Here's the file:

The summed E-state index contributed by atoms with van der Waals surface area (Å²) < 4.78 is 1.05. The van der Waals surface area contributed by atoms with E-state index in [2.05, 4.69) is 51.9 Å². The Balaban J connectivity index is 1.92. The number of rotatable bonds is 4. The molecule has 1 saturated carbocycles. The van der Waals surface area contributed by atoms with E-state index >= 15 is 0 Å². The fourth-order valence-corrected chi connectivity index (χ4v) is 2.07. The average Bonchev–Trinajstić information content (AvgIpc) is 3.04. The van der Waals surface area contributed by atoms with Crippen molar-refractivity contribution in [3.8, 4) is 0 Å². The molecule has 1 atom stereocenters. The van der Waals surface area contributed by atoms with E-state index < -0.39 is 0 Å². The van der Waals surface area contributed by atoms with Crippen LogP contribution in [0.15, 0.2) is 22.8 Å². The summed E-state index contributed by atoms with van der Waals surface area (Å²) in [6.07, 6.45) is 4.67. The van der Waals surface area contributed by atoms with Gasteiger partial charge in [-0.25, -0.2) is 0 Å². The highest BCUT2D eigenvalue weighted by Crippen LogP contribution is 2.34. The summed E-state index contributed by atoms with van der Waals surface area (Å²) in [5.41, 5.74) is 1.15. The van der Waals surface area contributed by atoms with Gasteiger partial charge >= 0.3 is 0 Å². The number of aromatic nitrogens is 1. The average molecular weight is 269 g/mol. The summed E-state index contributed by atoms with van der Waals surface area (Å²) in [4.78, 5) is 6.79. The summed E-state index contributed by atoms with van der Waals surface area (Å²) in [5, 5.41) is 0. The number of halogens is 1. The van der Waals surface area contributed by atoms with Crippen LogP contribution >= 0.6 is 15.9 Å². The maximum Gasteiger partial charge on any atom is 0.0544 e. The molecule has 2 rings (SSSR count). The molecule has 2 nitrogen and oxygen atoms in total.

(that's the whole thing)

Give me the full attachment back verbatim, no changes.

The summed E-state index contributed by atoms with van der Waals surface area (Å²) < 4.78 is 1.05. The van der Waals surface area contributed by atoms with E-state index in [2.05, 4.69) is 51.9 Å². The Balaban J connectivity index is 1.92. The number of rotatable bonds is 4. The molecule has 1 saturated carbocycles. The van der Waals surface area contributed by atoms with E-state index >= 15 is 0 Å². The fourth-order valence-corrected chi connectivity index (χ4v) is 2.07. The average Bonchev–Trinajstić information content (AvgIpc) is 3.04. The van der Waals surface area contributed by atoms with Crippen molar-refractivity contribution in [3.8, 4) is 0 Å². The molecule has 1 atom stereocenters. The van der Waals surface area contributed by atoms with E-state index < -0.39 is 0 Å². The van der Waals surface area contributed by atoms with Crippen LogP contribution in [0.15, 0.2) is 22.8 Å². The summed E-state index contributed by atoms with van der Waals surface area (Å²) in [6.07, 6.45) is 4.67. The van der Waals surface area contributed by atoms with Gasteiger partial charge in [-0.25, -0.2) is 0 Å². The highest BCUT2D eigenvalue weighted by Crippen LogP contribution is 2.34. The summed E-state index contributed by atoms with van der Waals surface area (Å²) in [5.41, 5.74) is 1.15. The van der Waals surface area contributed by atoms with Gasteiger partial charge >= 0.3 is 0 Å². The number of aromatic nitrogens is 1. The average molecular weight is 269 g/mol. The summed E-state index contributed by atoms with van der Waals surface area (Å²) in [4.78, 5) is 6.79. The summed E-state index contributed by atoms with van der Waals surface area (Å²) in [5, 5.41) is 0. The number of halogens is 1. The van der Waals surface area contributed by atoms with Crippen LogP contribution >= 0.6 is 15.9 Å². The maximum Gasteiger partial charge on any atom is 0.0544 e. The molecule has 2 rings (SSSR count). The molecule has 2 nitrogen and oxygen atoms in total.